The Art of Seeing: Another Chinese Realist Theatre in the 1920s
Presented by Dr. Man HE , Assistant Professor of Chinese at Williams College
Introduction: The role of ideology in modern Chinese theatre has been well studied; but what about the role of sight? How did Chinese dramatists translate the realm of senses, newly shaped by their experiences of seeing the world around them, into works of theatre in the early twentieth century? How did modern Chinese theatre (or huaju, spoken drama) mediate the science, art, and act of “seeing” to overwhelm and formulate both spectators and dramatists? This talk analyzes Yu Shangyuan’s (1897-1970) early drama works as well as his visions and theories of realist theatre. Departing from views that hold that huaju either imitated anxiously the Western Other or remained blind to its ideological underpinnings, I argue that Yu grounded his realist theatre activities on sight, formulating an innate connection between the Neo-Confucian tradition of gewu (investigating things) and Ibsenesque “ocular realism.” In so doing, this talk aspires to answer a key yet much-neglected question regarding the aesthetics of huaju: what occurred when eyes- of characters, dramatists, and spectators - became the principal subject of modern Chinese theatre.
A short bio: Dr. He has published journal articles and book chapters, including “Crossing the River and Ding County Experimental Theatre ” in A New Literary History of Modern China that was published by Harvard University Press in 2017 and “When S/he is not Nora” in Modern Chinese Literature and Culture in 2015. Recently, Prof. HE received The Alliance to Advance Liberal Arts Colleges (AALAC) Workshop Award for co-organizing “A Pedagogy Workshop on Teaching East Asian Performing Arts at Liberal Arts Colleges” in Swarthmore College. Prof. He also applies her expertise on film studies, especially on documentary films, to the language classroom and received the Cheng &Tsui SIG Award 2019. Currently, Prof. HE is working on her manuscript, Backstaging Modern Chinese Theatre: Cosmopolitan Intellectuals, Grassroots Amateurs, and Cultural Institutions, 1910s-1950s.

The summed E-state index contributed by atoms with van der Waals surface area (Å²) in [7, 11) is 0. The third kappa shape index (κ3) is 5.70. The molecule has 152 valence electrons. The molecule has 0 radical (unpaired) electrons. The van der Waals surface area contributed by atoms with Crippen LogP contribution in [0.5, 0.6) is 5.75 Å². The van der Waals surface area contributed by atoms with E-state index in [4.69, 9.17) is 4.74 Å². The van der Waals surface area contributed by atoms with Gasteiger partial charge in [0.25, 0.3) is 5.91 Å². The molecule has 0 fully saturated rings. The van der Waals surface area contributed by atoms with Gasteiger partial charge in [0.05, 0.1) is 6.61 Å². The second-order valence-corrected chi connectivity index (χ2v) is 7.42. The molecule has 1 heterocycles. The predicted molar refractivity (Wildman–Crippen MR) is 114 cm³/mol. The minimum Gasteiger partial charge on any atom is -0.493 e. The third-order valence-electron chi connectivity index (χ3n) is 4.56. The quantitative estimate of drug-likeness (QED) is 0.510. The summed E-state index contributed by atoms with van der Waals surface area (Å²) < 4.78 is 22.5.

This event is sponsored by CSUN China Institute and the College of Humanities. It is free and open to the public. Campus map is available at this link, www.csun.edu/csun-maps, and public parking is available on campus www.csun.edu/parking/visitor-parking-information). Please contact Dr. Weimin Sun at email@example.com (818-677-6461) for more information